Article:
The Black Modern

History of African American Studies at Wesleyan (2019)
In a 2019 Edition of the Wesleyan University Magazine, The history of African American Studies at Wesleyan is highlighted. The chronological exploration showcases and uplifts the administration, professors, and students who helped to build and grow the prominent program.

Student poetry by Kai Williams
is submitted with a drawing of flowers and the quote "be patient with yourself". 

The poem reads:

Self-Care Shall Not Be Trivialized
Who is checking for my brown girls who love themselves? Who is checking for my brown girls who love themselves?
Are you?
Do you tell us, "go on sister." Do you fix yourself to make a note to comment on the unleashed natural blessing of our hair, the celebrity of our conch bracelets and movement buttons that we pin above our breasts next time you catch us flexing?
Do you accept our definition of love that we lifted from bell hooks, about how in order to love us you must extend your fingers to shelter us from the flood, to help us grow towards the sun and we can extend our fingers to create a roof with the fitted pieces of our held hands and any love where one party does not stretch for the other or reach out to smack-that is not providing.
Will you step back with bowed head to God, if we explain that we can extract love from ourselves, live off our own blood, anoint ourselves with our own honey, spread it across our lips to balm them, promise to want that for us, to want us to be able to revitalize ourselves. we do not trust that anyone will be for us what we can be for us nor do we wish to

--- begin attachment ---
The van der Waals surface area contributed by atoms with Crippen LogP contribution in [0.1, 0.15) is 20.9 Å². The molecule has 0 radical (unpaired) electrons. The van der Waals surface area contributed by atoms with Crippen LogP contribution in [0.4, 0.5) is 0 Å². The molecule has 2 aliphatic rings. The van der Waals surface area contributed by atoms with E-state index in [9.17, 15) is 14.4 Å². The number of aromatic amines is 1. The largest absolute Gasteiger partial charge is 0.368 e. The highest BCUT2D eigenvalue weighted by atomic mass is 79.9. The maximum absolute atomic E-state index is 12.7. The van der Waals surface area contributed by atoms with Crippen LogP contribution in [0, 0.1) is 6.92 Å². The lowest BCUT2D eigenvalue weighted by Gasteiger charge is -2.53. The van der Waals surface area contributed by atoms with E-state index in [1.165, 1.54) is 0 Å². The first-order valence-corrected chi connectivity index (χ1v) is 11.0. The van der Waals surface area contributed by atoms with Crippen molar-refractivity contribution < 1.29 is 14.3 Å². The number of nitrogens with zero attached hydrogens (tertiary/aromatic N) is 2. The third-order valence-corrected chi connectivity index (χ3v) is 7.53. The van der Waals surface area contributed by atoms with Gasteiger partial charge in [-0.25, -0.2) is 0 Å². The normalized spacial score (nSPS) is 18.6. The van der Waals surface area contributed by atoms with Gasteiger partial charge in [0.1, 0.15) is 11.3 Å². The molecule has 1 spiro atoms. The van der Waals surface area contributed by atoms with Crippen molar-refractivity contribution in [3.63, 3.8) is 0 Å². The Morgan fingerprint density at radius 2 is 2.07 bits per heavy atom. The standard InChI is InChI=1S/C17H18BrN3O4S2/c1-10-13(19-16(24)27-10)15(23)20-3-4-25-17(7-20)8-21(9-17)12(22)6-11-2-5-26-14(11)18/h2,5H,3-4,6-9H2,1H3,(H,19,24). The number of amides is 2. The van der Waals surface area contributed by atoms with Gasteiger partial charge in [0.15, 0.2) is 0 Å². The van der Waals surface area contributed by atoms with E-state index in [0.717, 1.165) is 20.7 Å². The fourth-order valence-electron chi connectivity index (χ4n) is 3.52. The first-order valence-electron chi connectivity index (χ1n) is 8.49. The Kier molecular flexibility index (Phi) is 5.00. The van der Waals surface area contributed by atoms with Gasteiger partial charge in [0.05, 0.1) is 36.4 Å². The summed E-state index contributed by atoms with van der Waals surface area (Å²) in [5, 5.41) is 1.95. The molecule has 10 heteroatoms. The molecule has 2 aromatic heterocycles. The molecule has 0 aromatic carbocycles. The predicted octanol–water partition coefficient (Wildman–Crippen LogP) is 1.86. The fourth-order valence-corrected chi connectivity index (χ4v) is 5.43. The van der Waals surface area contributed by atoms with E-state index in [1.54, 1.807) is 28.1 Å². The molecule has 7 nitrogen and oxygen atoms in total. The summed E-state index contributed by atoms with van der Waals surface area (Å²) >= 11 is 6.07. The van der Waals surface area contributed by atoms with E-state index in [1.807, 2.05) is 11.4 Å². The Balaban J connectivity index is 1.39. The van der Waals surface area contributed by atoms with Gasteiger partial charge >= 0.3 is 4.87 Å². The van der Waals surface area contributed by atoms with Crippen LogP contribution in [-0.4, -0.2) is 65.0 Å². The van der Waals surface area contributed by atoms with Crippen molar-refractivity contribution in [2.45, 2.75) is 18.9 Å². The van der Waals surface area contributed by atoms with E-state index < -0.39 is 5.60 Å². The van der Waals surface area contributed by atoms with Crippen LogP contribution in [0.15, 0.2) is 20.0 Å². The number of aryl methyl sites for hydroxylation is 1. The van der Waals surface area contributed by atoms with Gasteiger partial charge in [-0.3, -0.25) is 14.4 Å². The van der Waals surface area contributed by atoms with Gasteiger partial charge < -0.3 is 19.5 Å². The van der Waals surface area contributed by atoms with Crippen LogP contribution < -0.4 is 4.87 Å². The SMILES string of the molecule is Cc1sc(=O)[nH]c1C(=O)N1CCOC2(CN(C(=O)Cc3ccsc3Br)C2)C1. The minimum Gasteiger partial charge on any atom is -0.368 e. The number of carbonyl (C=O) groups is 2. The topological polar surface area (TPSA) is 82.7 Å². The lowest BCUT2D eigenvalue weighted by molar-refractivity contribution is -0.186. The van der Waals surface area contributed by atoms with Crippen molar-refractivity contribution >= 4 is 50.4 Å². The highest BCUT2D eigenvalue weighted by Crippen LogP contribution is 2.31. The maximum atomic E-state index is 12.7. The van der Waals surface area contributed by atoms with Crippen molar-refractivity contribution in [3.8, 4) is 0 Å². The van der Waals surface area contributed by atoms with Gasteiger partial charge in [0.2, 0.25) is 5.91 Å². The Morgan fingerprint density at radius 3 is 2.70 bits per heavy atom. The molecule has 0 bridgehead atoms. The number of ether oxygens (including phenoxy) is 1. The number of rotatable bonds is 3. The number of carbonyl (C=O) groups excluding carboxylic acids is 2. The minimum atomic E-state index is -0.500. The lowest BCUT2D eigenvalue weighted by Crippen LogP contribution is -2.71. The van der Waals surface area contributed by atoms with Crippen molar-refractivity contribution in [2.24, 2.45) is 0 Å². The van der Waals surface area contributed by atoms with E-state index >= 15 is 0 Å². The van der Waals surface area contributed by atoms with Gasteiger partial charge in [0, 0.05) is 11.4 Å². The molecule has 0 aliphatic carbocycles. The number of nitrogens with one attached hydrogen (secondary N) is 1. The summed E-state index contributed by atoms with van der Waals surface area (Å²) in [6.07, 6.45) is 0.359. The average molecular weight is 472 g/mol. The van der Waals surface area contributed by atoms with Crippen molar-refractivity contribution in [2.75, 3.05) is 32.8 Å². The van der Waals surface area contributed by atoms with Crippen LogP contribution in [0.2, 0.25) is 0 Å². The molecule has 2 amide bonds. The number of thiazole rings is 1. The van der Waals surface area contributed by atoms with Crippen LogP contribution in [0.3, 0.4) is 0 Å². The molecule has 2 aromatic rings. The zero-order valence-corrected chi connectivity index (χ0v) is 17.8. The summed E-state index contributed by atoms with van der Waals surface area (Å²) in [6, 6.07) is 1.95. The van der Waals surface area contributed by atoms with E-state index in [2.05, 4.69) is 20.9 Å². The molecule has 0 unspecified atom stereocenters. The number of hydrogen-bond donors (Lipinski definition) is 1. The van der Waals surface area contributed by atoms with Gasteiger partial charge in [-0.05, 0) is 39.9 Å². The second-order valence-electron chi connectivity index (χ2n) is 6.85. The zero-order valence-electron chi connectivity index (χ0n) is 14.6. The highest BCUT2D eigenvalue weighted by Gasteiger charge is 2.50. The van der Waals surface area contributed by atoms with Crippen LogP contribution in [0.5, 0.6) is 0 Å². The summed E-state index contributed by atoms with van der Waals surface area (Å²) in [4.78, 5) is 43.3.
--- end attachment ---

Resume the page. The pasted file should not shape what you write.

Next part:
a girl like me could fall for herself not for the nose in the mirror, for the soul cradled in the sternum take me or don't but you don't get to leave
how could you? when you are planted firmly in my shadow?

Ujamaa: The Wesleyan Black Student Union Meet Up (2022)

The first Ujamaa meeting of the 2022-2023 school sees large turnout, as students come together to take a group photo after intellectual and cultural discussion in the Malcolm X House Basement
Wesleyan students a part of an affinity group gather around to take a photo.
Photo of a a face upclose, with the eyes as the main focus.

Unnamed (2023)

Anthony Crossman ’26, an aspiring photographer and resident of the Malcolm X House shares a dark room photo he has developed for his ongoing portfolio.

My Take on Modernity and the Rhetoric Surrounding Progress.
Modernity is a complicated and nuanced idea that has generated a lot of discussion and disagreement over the years. Fundamentally speaking, modernity is frequently linked to the emergence of capitalism, industrialization, and the diffusion of Western ideals. Given the immense social, economic, and cultural transformations civilizations underwent throughout this time, it is common to refer to it as an era of progress.

The Enlightenment, a time of intellectual and cultural advancement that started in Europe in the 17th century, may be credited with giving rise to modernity. The Enlightenment established the foundation for many of the political, social, and economic developments that would come to define modernity. It was defined by stress on reason, science, and individualism. Thinkers including John Locke, Jean-Jacques Rousseau, and Immanuel Kant created novel theories about human nature, society, and governance during this period that would have a significant influence on the creation of modern civilizations.